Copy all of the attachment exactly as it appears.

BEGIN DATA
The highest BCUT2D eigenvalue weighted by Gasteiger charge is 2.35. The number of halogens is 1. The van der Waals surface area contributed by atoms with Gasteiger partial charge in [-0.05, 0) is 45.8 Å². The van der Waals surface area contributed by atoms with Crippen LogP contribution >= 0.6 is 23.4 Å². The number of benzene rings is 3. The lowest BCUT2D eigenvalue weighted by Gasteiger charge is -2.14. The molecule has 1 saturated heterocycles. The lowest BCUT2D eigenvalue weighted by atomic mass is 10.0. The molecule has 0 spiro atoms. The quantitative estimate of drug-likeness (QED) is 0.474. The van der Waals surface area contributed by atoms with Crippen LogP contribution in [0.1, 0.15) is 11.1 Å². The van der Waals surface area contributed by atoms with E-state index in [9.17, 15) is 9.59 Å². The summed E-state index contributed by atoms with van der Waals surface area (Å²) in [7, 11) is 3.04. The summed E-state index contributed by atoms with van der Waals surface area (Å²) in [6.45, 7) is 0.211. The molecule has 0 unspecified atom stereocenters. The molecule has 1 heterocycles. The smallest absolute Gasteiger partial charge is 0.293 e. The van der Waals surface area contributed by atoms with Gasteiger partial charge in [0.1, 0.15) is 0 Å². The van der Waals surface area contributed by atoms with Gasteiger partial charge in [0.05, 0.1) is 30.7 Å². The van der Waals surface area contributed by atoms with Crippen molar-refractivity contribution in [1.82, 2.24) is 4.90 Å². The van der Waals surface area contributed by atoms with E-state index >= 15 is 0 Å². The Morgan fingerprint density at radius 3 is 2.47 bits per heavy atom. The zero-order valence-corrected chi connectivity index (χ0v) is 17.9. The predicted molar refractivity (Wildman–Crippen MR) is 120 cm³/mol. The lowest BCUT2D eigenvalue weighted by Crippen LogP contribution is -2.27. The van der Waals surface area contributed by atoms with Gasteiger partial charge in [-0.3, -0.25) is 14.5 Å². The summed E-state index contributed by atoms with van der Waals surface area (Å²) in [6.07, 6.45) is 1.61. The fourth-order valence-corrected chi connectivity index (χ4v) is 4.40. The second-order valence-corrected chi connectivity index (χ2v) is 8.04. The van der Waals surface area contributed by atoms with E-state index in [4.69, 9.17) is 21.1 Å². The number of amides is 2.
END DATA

The highest BCUT2D eigenvalue weighted by Gasteiger charge is 2.35. The number of halogens is 1. The van der Waals surface area contributed by atoms with Gasteiger partial charge in [-0.05, 0) is 45.8 Å². The van der Waals surface area contributed by atoms with Crippen LogP contribution >= 0.6 is 23.4 Å². The number of benzene rings is 3. The lowest BCUT2D eigenvalue weighted by Gasteiger charge is -2.14. The molecule has 1 saturated heterocycles. The lowest BCUT2D eigenvalue weighted by atomic mass is 10.0. The molecule has 0 spiro atoms. The quantitative estimate of drug-likeness (QED) is 0.474. The van der Waals surface area contributed by atoms with Crippen LogP contribution in [0.1, 0.15) is 11.1 Å². The van der Waals surface area contributed by atoms with E-state index in [9.17, 15) is 9.59 Å². The summed E-state index contributed by atoms with van der Waals surface area (Å²) in [7, 11) is 3.04. The summed E-state index contributed by atoms with van der Waals surface area (Å²) in [6.45, 7) is 0.211. The molecule has 0 unspecified atom stereocenters. The molecule has 1 heterocycles. The smallest absolute Gasteiger partial charge is 0.293 e. The van der Waals surface area contributed by atoms with Gasteiger partial charge in [0.1, 0.15) is 0 Å². The van der Waals surface area contributed by atoms with Gasteiger partial charge in [0.05, 0.1) is 30.7 Å². The van der Waals surface area contributed by atoms with Crippen molar-refractivity contribution in [1.82, 2.24) is 4.90 Å². The van der Waals surface area contributed by atoms with E-state index >= 15 is 0 Å². The Morgan fingerprint density at radius 3 is 2.47 bits per heavy atom. The zero-order valence-corrected chi connectivity index (χ0v) is 17.9. The predicted molar refractivity (Wildman–Crippen MR) is 120 cm³/mol. The lowest BCUT2D eigenvalue weighted by Crippen LogP contribution is -2.27. The van der Waals surface area contributed by atoms with Gasteiger partial charge in [-0.3, -0.25) is 14.5 Å². The summed E-state index contributed by atoms with van der Waals surface area (Å²) in [6.07, 6.45) is 1.61. The fourth-order valence-corrected chi connectivity index (χ4v) is 4.40. The second-order valence-corrected chi connectivity index (χ2v) is 8.04. The van der Waals surface area contributed by atoms with E-state index in [4.69, 9.17) is 21.1 Å². The number of amides is 2.